Federal Government of Malaysia
Kerajaan Persekutuan Malaysia
Ensign of the Government of Malaysia
Formation16 September 1963; 60 years ago (1963-09-16)[1]
CountryMalaysia Malaysia
Legislative branch
Meeting placeHouses of Parliament
Executive branch
LeaderPrime Minister
Anwar Ibrahim
AppointerYang di-Pertuan Agong
Ibrahim Iskandar of Johor
HeadquartersPerdana Putra
Main organCabinet
Judicial branch
CourtFederal Court
SeatPalace of Justice

The Government of Malaysia, officially the Federal Government of Malaysia (Malay: Kerajaan Persekutuan Malaysia), is based in the Federal Territory of Putrajaya, with the exception of the legislative branch, which is located in Kuala Lumpur. Malaysia is a federation composed of the 11 States of Malaya, the Borneo States of Sabah and Sarawak, and 3 Federal Territories operating within a constitutional monarchy under the Westminster system and is categorised as a representative democracy. The federal government of Malaysia adheres to and is created by the Federal Constitution of Malaysia, the supreme law of the land.

The federal government adopts the principle of separation of powers under Article 127 of the Federal Constitution of Malaysia,[2] and has three branches: the executive, legislature, and judiciary.[3] The state governments in Malaysia also have their respective executive and legislative bodies. The judicial system in Malaysia is a federalised court system operating uniformly throughout the country.

Federal government

See also: Federalism in Malaysia

The federal or central government is the ultimate authority in Malaysia and located in Putrajaya. It is headed by the Prime Minister of Malaysia as the head of government.


Main article: Parliament of Malaysia

The bicameral parliament consists of the lower house, the House of Representatives or Dewan Rakyat (literally the "Chamber of the People") and the upper house, the Senate or Dewan Negara (literally the "Chamber of the Nation").[4][5] All seventy Senate members sit for three-year terms (to a maximum of two terms); twenty-six are elected by the thirteen state assemblies, and forty-four are appointed by the Yang di-Pertuan Agong (King of Malaysia) on the advice of the Prime Minister.[6] The 222 members of the Dewan Rakyat are elected from single-member districts by universal suffrage. The parliament follows a multi-party system and the governing body is elected through first-past-the-post voting. Parliament has a maximum mandate of five years by law. The Yang di-Pertuan Agong may dissolve parliament at any time and usually does so upon the advice of the Prime Minister.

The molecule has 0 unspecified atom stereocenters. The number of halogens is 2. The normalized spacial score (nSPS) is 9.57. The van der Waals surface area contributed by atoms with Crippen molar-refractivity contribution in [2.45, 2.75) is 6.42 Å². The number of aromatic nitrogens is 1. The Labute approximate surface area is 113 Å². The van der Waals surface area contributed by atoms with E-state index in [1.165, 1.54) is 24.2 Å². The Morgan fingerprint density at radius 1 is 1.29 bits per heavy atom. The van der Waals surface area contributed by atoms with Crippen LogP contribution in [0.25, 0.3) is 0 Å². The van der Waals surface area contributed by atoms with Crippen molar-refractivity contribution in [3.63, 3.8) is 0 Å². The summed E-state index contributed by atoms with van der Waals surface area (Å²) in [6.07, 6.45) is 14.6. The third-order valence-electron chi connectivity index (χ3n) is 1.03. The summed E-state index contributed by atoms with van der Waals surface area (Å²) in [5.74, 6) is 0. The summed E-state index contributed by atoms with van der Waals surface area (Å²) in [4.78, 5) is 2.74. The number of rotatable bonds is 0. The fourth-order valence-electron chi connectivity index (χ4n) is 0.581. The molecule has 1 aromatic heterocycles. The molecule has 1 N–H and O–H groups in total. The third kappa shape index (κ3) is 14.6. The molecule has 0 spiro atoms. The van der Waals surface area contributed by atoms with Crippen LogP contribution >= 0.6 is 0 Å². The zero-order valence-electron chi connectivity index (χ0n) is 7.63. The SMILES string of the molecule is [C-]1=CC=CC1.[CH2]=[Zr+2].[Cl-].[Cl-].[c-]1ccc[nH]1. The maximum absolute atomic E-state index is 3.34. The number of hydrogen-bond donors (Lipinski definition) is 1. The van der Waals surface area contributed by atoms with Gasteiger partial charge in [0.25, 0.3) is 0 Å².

Main article: Cabinet of Malaysia

While the monarch is the head of state, real executive power is vested in the Cabinet, led by the prime minister as the head of government; the Malaysian constitution stipulates that the prime minister must be a member of the lower house of parliament who, in the opinion of the Yang di-Pertuan Agong, commands a majority in parliament.[7] The Cabinet is chosen from among members of both houses of Parliament and is responsible to that body.[8]

The Executive branch of the Government of Malaysia consists of the Prime Minister as the head of the government, followed by the various ministers of the Cabinet.


Main article: Judiciary of Malaysia